What is Clinical Hypnosis and what is it not?

To immediately clear up any misunderstanding Clinical Hypnosis bears no resemblance to the folly antics of stage hypnosis. People performing on stage are willing exhibitionists cooperating from choice and their performance never exceeds their own moral standards and ethos. Should the stage hypnotist request a person to do something that they considered unsavory they would instantly refuse and break trance. Stage hypnosis, in my opinion, is a gross misuse of a potent tool in the arsenal of life.

Clinical Hypnosis is drug free treatment. It is inconceivable that any harm could become a person through Clinical Hypnosis. Hypnosis is not the cure of any illness, rather it can encourage the mind to regenerate health and well-being from seeking inner equilibrium. Hypnosis is particularly adept at altering habit and convention. It is also an excellent tool for uncovering suppressed events, which are generating negative outcomes for the client. Clinical Hypnosis is not suitable for the mentally challenged, delusional or psychotic.

Clinical Hypnosis is renowned with deep relaxation and a feeling of well-being. Often a client will wonder if they were actually hypnotized because they can remember every word spoken to them. The reason is simple, while in hypnosis they are bodily relaxed, yet mentally receptive and hyper attentive. Personally, I have experienced a client snoring so loud that I was forced to raise my voice. Yet afterwards, they were able to relate in detail an incoming message on the answering machine in the next room. I never heard the phone ring! Clinical Hypnosis is therefore a passive phenomena coupled with a heightened state of awareness.

In layman’s terms what occurs is that the conscious minds goes into a standby mode and the subconscious mind energizes by a similar proportion to compensate. Perhaps it might help to imagine the subconscious mind as the automated part of the brain. The part of your brain that controls your breathing, senses and emotions. The part that circumvents logical assessment to grasp the mood of a situation. For example, we have all drove or walked a frequent route only to discover that we cannot remember a particular stretch of the journey. Were we inattentive? No of course not. We are simply on automatic. In other words our subconscious mind was in control. Other examples are when you might feel uneasy for no obvious reason. Like a fireman who rushes from a building that seconds later is engulfed in a blowback. His subconscious has recognized environmental peculiarities that his conscious mind preoccupied with extinguishing the fire had missed. Other examples are reading a book or watching at film where your attention is so focused that you filter out all surrounding interferences. Crying during a movie is a prime example of an engrossed and emotionally caring person. To give a most potent example of the power of the subconscious mind, consider this? The subconscious mind simply will not allow a person to suffocate themselves by holding their breath.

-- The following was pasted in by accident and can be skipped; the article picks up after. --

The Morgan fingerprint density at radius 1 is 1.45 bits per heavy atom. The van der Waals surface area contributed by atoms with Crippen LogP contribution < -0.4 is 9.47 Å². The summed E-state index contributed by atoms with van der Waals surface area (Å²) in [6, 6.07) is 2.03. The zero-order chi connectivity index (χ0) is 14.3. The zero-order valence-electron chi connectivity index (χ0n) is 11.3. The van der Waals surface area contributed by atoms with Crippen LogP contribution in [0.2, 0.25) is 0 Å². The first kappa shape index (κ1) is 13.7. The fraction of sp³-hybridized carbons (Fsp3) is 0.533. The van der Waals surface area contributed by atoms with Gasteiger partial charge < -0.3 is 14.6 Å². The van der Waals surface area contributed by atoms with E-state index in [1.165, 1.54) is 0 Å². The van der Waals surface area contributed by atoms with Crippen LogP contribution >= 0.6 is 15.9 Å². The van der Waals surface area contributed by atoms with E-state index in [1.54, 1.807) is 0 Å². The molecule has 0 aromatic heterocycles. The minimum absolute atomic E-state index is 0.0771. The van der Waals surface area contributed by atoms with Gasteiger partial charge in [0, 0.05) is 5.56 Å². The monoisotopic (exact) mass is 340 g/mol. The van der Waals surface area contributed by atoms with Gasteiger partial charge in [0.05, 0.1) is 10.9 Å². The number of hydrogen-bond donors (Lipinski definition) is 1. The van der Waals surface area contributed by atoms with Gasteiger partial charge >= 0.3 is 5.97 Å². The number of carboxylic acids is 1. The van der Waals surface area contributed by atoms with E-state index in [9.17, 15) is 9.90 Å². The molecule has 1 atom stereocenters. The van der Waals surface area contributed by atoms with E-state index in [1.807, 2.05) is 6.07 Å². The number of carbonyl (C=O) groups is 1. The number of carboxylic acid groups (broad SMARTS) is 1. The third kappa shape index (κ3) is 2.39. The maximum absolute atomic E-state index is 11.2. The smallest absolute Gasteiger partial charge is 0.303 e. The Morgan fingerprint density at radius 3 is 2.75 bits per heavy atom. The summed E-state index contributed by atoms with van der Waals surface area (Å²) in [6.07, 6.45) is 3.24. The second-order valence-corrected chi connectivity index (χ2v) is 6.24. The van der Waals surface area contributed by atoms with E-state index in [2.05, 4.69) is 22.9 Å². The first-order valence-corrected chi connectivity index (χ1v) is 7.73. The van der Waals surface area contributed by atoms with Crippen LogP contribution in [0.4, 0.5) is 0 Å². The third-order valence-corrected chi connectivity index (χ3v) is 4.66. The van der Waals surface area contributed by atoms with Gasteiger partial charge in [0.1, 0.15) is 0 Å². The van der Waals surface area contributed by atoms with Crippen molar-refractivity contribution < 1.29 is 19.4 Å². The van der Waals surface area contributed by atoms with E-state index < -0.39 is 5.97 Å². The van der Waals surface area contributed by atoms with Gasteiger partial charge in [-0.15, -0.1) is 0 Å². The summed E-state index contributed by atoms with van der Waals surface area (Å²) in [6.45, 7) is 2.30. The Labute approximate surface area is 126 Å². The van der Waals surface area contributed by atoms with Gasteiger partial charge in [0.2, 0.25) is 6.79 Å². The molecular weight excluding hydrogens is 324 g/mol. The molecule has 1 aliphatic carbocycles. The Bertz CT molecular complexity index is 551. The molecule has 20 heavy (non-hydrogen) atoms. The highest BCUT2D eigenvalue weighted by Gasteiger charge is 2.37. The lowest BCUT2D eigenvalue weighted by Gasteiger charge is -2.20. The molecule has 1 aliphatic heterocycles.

The subconscious, it can be said is the silent guardian who monitors every breath and function of the body. It also houses a person's memory and ethos. Clinical Hypnosis in the simplest way I can describe it, is a mechanism that trips the conscious into standby mode and the subconscious into fully active mode. You may often have heard that the right side of the brain is the subconscious (automated) and the left side is the conscious (logic). Indeed, modern science by monitoring the brains electrometric activity lends some credence to this belief.